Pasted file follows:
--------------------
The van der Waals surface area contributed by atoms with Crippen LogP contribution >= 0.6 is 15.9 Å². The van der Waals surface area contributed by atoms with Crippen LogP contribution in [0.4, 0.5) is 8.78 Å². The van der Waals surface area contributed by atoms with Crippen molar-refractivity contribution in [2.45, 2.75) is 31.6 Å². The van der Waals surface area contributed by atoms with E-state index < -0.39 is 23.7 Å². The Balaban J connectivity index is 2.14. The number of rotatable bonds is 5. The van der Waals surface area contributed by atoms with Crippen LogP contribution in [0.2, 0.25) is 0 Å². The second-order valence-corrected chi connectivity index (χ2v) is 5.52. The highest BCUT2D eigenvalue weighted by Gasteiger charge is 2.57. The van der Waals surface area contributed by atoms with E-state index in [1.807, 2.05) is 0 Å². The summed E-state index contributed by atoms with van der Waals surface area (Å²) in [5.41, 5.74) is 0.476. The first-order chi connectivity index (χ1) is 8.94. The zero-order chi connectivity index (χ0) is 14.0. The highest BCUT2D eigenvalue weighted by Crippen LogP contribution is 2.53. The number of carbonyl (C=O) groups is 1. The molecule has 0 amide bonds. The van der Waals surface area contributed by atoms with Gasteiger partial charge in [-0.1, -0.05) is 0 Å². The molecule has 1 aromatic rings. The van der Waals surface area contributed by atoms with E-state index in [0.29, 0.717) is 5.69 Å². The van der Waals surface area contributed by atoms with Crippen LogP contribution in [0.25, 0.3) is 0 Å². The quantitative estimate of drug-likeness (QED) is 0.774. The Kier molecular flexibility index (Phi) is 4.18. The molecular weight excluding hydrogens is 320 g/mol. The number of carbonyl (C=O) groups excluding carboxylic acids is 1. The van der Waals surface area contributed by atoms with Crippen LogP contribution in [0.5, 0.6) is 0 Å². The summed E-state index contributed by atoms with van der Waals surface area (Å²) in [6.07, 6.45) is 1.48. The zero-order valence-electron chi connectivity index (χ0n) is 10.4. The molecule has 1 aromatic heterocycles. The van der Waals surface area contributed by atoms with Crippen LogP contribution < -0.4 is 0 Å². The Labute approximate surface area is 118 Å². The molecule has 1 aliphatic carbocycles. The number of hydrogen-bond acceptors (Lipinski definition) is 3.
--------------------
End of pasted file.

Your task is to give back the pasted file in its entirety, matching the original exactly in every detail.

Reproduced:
The van der Waals surface area contributed by atoms with Crippen LogP contribution >= 0.6 is 15.9 Å². The van der Waals surface area contributed by atoms with Crippen LogP contribution in [0.4, 0.5) is 8.78 Å². The van der Waals surface area contributed by atoms with Crippen molar-refractivity contribution in [2.45, 2.75) is 31.6 Å². The van der Waals surface area contributed by atoms with E-state index < -0.39 is 23.7 Å². The Balaban J connectivity index is 2.14. The number of rotatable bonds is 5. The van der Waals surface area contributed by atoms with Crippen LogP contribution in [0.2, 0.25) is 0 Å². The second-order valence-corrected chi connectivity index (χ2v) is 5.52. The highest BCUT2D eigenvalue weighted by Gasteiger charge is 2.57. The van der Waals surface area contributed by atoms with E-state index in [1.807, 2.05) is 0 Å². The summed E-state index contributed by atoms with van der Waals surface area (Å²) in [5.41, 5.74) is 0.476. The first-order chi connectivity index (χ1) is 8.94. The zero-order chi connectivity index (χ0) is 14.0. The highest BCUT2D eigenvalue weighted by Crippen LogP contribution is 2.53. The number of carbonyl (C=O) groups is 1. The molecule has 0 amide bonds. The van der Waals surface area contributed by atoms with Gasteiger partial charge in [-0.1, -0.05) is 0 Å². The molecule has 1 aromatic rings. The van der Waals surface area contributed by atoms with E-state index in [0.29, 0.717) is 5.69 Å². The van der Waals surface area contributed by atoms with Crippen LogP contribution in [0.25, 0.3) is 0 Å². The quantitative estimate of drug-likeness (QED) is 0.774. The Kier molecular flexibility index (Phi) is 4.18. The molecular weight excluding hydrogens is 320 g/mol. The number of carbonyl (C=O) groups excluding carboxylic acids is 1. The van der Waals surface area contributed by atoms with Crippen LogP contribution in [0.5, 0.6) is 0 Å². The summed E-state index contributed by atoms with van der Waals surface area (Å²) in [6.07, 6.45) is 1.48. The zero-order valence-electron chi connectivity index (χ0n) is 10.4. The molecule has 1 aromatic heterocycles. The van der Waals surface area contributed by atoms with Crippen LogP contribution < -0.4 is 0 Å². The Labute approximate surface area is 118 Å². The molecule has 1 aliphatic carbocycles. The number of hydrogen-bond acceptors (Lipinski definition) is 3.